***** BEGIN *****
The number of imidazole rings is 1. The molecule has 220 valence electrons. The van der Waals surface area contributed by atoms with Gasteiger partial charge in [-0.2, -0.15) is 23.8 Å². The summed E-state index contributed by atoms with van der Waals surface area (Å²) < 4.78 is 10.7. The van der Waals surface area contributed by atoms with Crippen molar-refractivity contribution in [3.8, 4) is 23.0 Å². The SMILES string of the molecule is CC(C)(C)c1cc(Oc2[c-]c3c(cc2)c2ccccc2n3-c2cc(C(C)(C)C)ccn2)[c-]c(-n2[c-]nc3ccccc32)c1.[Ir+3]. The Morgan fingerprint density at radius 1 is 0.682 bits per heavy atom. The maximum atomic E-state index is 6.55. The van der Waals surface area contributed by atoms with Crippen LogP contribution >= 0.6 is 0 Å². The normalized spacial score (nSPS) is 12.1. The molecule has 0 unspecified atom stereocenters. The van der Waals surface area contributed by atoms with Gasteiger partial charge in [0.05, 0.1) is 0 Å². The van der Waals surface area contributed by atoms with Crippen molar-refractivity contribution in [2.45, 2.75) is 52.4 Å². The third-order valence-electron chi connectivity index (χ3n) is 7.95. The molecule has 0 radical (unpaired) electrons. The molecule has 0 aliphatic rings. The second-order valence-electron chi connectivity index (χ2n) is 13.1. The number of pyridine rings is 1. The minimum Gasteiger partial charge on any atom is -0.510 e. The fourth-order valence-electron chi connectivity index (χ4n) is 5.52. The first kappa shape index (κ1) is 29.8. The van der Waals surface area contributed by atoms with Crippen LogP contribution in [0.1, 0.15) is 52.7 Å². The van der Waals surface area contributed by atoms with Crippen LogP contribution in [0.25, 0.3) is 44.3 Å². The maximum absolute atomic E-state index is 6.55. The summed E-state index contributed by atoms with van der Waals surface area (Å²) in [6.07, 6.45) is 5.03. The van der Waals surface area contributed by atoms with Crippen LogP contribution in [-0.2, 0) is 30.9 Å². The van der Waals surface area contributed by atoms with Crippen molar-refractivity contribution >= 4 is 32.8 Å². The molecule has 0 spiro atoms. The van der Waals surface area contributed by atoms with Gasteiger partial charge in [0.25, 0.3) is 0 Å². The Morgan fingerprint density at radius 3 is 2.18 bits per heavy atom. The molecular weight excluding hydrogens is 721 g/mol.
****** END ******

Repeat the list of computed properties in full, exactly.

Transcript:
The number of imidazole rings is 1. The molecule has 220 valence electrons. The van der Waals surface area contributed by atoms with Gasteiger partial charge in [-0.2, -0.15) is 23.8 Å². The summed E-state index contributed by atoms with van der Waals surface area (Å²) < 4.78 is 10.7. The van der Waals surface area contributed by atoms with Crippen molar-refractivity contribution in [3.8, 4) is 23.0 Å². The SMILES string of the molecule is CC(C)(C)c1cc(Oc2[c-]c3c(cc2)c2ccccc2n3-c2cc(C(C)(C)C)ccn2)[c-]c(-n2[c-]nc3ccccc32)c1.[Ir+3]. The Morgan fingerprint density at radius 1 is 0.682 bits per heavy atom. The maximum atomic E-state index is 6.55. The van der Waals surface area contributed by atoms with Crippen LogP contribution >= 0.6 is 0 Å². The normalized spacial score (nSPS) is 12.1. The molecule has 0 unspecified atom stereocenters. The van der Waals surface area contributed by atoms with Gasteiger partial charge in [0.05, 0.1) is 0 Å². The van der Waals surface area contributed by atoms with Crippen molar-refractivity contribution in [2.45, 2.75) is 52.4 Å². The third-order valence-electron chi connectivity index (χ3n) is 7.95. The molecule has 0 radical (unpaired) electrons. The molecule has 0 aliphatic rings. The second-order valence-electron chi connectivity index (χ2n) is 13.1. The number of pyridine rings is 1. The minimum Gasteiger partial charge on any atom is -0.510 e. The fourth-order valence-electron chi connectivity index (χ4n) is 5.52. The first kappa shape index (κ1) is 29.8. The van der Waals surface area contributed by atoms with Crippen LogP contribution in [0.1, 0.15) is 52.7 Å². The van der Waals surface area contributed by atoms with Crippen LogP contribution in [0.25, 0.3) is 44.3 Å². The maximum absolute atomic E-state index is 6.55. The summed E-state index contributed by atoms with van der Waals surface area (Å²) in [6.07, 6.45) is 5.03. The van der Waals surface area contributed by atoms with Crippen LogP contribution in [-0.2, 0) is 30.9 Å². The van der Waals surface area contributed by atoms with Crippen molar-refractivity contribution >= 4 is 32.8 Å². The molecule has 0 spiro atoms. The van der Waals surface area contributed by atoms with Gasteiger partial charge in [0.25, 0.3) is 0 Å². The Morgan fingerprint density at radius 3 is 2.18 bits per heavy atom. The molecular weight excluding hydrogens is 721 g/mol.